by Karen Ball
Authors, I’m guessing you’ve heard this question over and over: “Where do you get your ideas?” I know I’ve heard it more times than I can count. Now, if you’re like most writers I know, ideas for possible stories come fast and furious—most of the time. But what to do when you feel as though the idea well has run dusty and dry?
Well! Let me share a few standards that I, and other authors I know, rely on:
That old saying that the truth is stranger than fiction has stood the test of time for one reason: It’s true! I’ve discovered that the news, whether on TV or in a paper or online, is a veritable mine of ideas just waiting to be…well, mined. <grin> It just happened to me again this morning. My dad was reading to me from the local paper about a hit and run accident in our area. At 3 am day before yesterday, a woman driving a pickup ran a red light, slammed into a van carrying workers on their way to a job, then jumped from her truck and ran away. One worker was killed, three others seriously injured. The police finally caught the woman at her home, and when they did so she was suffering from a multitude of injuries, probably, the authorities said, from the crash.
SO, I’m listening to him read, and this is where my mind goes:
What if the woman they arrested wasn’t the one driving the truck? What if it was someone who wanted to kill the driver of that van? So she stole the pickup of a woman she’d been watching, a woman who lives alone, who is known to drink excessively, who has received at least one DUI. Just before she steals the pickup, what if she attacked the inebriated woman, causing her injuries? Then she takes the pickup, T-bones the van to kill the driver, then takes off. Of course, when the authorities come after the woman who drinks, they won’t believe it wasn’t her, that someone just “happened” to attack her and steal her pickup.
And on it goes from there.
Okay, I’m not saying the idea is perfect, but what I am saying is it’s amazing how many real stories can spark a “What if” scenario, than can then become a book.
Some of the most powerful nonfiction I’ve read has stemmed from what the author, or someone close to the author, really experienced. Who are the people around you? What are their stories? What about their stories gets your heart pumping, sparks your outrage, warms your heart? Listen and ask questions. There are stories just waiting for you to discover them.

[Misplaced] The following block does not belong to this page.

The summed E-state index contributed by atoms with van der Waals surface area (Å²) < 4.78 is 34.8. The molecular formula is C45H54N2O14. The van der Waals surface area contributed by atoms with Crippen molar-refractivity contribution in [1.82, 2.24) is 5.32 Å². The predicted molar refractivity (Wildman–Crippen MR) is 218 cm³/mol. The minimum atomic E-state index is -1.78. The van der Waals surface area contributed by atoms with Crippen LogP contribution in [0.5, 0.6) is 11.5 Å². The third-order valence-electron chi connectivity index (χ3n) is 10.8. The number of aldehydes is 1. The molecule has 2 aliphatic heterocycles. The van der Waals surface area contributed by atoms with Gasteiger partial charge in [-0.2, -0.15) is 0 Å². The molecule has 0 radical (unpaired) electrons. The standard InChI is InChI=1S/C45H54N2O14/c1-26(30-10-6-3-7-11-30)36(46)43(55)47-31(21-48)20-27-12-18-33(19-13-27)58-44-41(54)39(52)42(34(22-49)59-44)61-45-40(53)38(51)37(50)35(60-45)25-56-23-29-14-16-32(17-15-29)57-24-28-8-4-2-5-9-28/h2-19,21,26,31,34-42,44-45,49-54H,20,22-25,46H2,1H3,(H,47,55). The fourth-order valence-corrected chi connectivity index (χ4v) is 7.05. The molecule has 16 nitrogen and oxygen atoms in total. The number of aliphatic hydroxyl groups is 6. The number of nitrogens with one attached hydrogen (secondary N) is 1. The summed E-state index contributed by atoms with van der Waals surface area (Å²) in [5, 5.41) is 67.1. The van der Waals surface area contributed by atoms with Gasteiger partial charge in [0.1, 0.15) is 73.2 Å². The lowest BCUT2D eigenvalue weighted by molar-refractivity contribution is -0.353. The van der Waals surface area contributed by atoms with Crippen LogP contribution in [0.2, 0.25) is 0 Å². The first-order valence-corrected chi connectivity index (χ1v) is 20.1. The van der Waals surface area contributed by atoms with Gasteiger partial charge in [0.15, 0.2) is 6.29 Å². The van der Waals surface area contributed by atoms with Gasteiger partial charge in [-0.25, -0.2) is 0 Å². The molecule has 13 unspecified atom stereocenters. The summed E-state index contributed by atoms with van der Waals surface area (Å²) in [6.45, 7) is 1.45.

One of the best things you can do when you’re looking for ideas is people watch. Seriously! Go to the mall, an airport, the park—any place that’s busy. Then sit down, and watch. Watch the interactions between people. Watch expressions and body language. Look at how folks are dressed, what they’re doing, how they act.
We have a bohemian community not too far from us, and it’s a veritable feast of odd characters to observe. There’s the man trapped in his own world who sits on the same bench every day. He’ll watch people passing by for a minute, then suddenly he freezes in whatever pose he is in. He sits like a statue for five minutes or so, then comes back to life. A few minutes later, he freezes again. It’s as though he just catches some inner bus to another destination, then comes back. I’ve watched him a number of times and wondered…
What happened in his life that brought him to this place?
What does he see, hear, think, feel while he’s checked out?
What if he’s not really crazy, but he’s some researching watching to see how people react? Or what if he’s an undercover cop, and this is a persona he’s created to keep an eye on the bad guys? OR, what if (and this shows you how bizarre my brain is) what’s going on in his head is reality, and I’m actually a part of the delusion??
Watch people, let your imagination run wild. The ideas and stories will follow.
Okay, those are a few suggestions for sparking ideas. Now, your turn! Where do you find ideas for the books you write?
Can’t wait to read your responses!